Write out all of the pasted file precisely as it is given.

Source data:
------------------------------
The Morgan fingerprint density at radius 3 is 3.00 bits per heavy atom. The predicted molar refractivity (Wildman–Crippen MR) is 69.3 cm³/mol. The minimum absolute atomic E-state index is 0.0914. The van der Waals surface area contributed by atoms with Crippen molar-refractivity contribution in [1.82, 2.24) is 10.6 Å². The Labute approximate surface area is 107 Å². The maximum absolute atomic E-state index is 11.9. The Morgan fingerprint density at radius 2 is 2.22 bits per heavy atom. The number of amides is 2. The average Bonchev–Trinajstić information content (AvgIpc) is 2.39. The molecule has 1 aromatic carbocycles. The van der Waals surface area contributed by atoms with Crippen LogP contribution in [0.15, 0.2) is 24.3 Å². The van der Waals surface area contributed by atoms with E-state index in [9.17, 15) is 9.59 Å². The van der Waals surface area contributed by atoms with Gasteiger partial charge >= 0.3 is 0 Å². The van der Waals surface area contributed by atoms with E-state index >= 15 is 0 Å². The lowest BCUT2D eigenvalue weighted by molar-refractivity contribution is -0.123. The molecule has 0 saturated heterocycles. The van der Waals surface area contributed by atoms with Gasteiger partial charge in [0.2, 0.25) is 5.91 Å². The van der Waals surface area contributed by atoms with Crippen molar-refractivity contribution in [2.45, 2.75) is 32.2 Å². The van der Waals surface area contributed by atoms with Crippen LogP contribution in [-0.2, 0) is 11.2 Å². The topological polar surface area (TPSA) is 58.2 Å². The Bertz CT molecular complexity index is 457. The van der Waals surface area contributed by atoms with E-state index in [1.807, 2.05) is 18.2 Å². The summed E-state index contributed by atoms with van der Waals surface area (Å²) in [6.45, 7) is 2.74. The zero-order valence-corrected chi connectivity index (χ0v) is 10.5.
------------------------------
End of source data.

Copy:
The Morgan fingerprint density at radius 3 is 3.00 bits per heavy atom. The predicted molar refractivity (Wildman–Crippen MR) is 69.3 cm³/mol. The minimum absolute atomic E-state index is 0.0914. The van der Waals surface area contributed by atoms with Crippen molar-refractivity contribution in [1.82, 2.24) is 10.6 Å². The Labute approximate surface area is 107 Å². The maximum absolute atomic E-state index is 11.9. The Morgan fingerprint density at radius 2 is 2.22 bits per heavy atom. The number of amides is 2. The average Bonchev–Trinajstić information content (AvgIpc) is 2.39. The molecule has 1 aromatic carbocycles. The van der Waals surface area contributed by atoms with Crippen LogP contribution in [0.15, 0.2) is 24.3 Å². The van der Waals surface area contributed by atoms with E-state index in [9.17, 15) is 9.59 Å². The van der Waals surface area contributed by atoms with Gasteiger partial charge >= 0.3 is 0 Å². The van der Waals surface area contributed by atoms with E-state index >= 15 is 0 Å². The lowest BCUT2D eigenvalue weighted by molar-refractivity contribution is -0.123. The molecule has 0 saturated heterocycles. The van der Waals surface area contributed by atoms with Gasteiger partial charge in [0.2, 0.25) is 5.91 Å². The van der Waals surface area contributed by atoms with Crippen molar-refractivity contribution in [2.45, 2.75) is 32.2 Å². The van der Waals surface area contributed by atoms with Crippen LogP contribution in [-0.2, 0) is 11.2 Å². The topological polar surface area (TPSA) is 58.2 Å². The Bertz CT molecular complexity index is 457. The van der Waals surface area contributed by atoms with E-state index in [1.807, 2.05) is 18.2 Å². The summed E-state index contributed by atoms with van der Waals surface area (Å²) in [6.45, 7) is 2.74. The zero-order valence-corrected chi connectivity index (χ0v) is 10.5.